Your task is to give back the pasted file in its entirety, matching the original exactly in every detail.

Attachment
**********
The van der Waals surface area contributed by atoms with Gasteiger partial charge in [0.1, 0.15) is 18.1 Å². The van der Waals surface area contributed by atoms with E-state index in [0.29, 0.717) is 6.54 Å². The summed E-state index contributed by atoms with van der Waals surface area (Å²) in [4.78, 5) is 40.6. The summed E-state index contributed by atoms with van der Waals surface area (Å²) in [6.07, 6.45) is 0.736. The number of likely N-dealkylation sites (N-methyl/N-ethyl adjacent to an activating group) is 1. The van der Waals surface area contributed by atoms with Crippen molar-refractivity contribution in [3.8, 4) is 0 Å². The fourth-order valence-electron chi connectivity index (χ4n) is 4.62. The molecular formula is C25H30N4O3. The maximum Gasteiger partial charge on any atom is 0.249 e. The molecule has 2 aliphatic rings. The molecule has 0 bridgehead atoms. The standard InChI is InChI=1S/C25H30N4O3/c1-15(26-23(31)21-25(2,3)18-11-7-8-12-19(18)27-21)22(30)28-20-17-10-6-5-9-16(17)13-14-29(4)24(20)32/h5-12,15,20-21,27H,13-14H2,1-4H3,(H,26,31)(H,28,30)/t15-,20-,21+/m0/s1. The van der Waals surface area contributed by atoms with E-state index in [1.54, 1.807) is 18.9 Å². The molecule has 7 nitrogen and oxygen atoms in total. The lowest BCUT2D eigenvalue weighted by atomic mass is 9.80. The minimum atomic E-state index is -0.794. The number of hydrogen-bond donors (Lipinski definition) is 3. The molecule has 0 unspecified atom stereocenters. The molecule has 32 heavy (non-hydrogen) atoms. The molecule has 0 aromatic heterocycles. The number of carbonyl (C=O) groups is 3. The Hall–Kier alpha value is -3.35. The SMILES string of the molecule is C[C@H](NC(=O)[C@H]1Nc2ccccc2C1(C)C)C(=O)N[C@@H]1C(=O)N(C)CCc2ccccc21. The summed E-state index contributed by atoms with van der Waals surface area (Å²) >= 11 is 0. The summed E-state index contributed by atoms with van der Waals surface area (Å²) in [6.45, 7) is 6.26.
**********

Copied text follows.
The van der Waals surface area contributed by atoms with Gasteiger partial charge in [0.1, 0.15) is 18.1 Å². The van der Waals surface area contributed by atoms with E-state index in [0.29, 0.717) is 6.54 Å². The summed E-state index contributed by atoms with van der Waals surface area (Å²) in [4.78, 5) is 40.6. The summed E-state index contributed by atoms with van der Waals surface area (Å²) in [6.07, 6.45) is 0.736. The number of likely N-dealkylation sites (N-methyl/N-ethyl adjacent to an activating group) is 1. The van der Waals surface area contributed by atoms with Crippen molar-refractivity contribution in [3.8, 4) is 0 Å². The fourth-order valence-electron chi connectivity index (χ4n) is 4.62. The molecular formula is C25H30N4O3. The maximum Gasteiger partial charge on any atom is 0.249 e. The molecule has 2 aliphatic rings. The molecule has 0 bridgehead atoms. The standard InChI is InChI=1S/C25H30N4O3/c1-15(26-23(31)21-25(2,3)18-11-7-8-12-19(18)27-21)22(30)28-20-17-10-6-5-9-16(17)13-14-29(4)24(20)32/h5-12,15,20-21,27H,13-14H2,1-4H3,(H,26,31)(H,28,30)/t15-,20-,21+/m0/s1. The van der Waals surface area contributed by atoms with E-state index in [1.54, 1.807) is 18.9 Å². The molecule has 7 nitrogen and oxygen atoms in total. The lowest BCUT2D eigenvalue weighted by atomic mass is 9.80. The minimum atomic E-state index is -0.794. The number of hydrogen-bond donors (Lipinski definition) is 3. The molecule has 0 unspecified atom stereocenters. The molecule has 32 heavy (non-hydrogen) atoms. The molecule has 0 aromatic heterocycles. The number of carbonyl (C=O) groups is 3. The Hall–Kier alpha value is -3.35. The SMILES string of the molecule is C[C@H](NC(=O)[C@H]1Nc2ccccc2C1(C)C)C(=O)N[C@@H]1C(=O)N(C)CCc2ccccc21. The summed E-state index contributed by atoms with van der Waals surface area (Å²) >= 11 is 0. The summed E-state index contributed by atoms with van der Waals surface area (Å²) in [6.45, 7) is 6.26.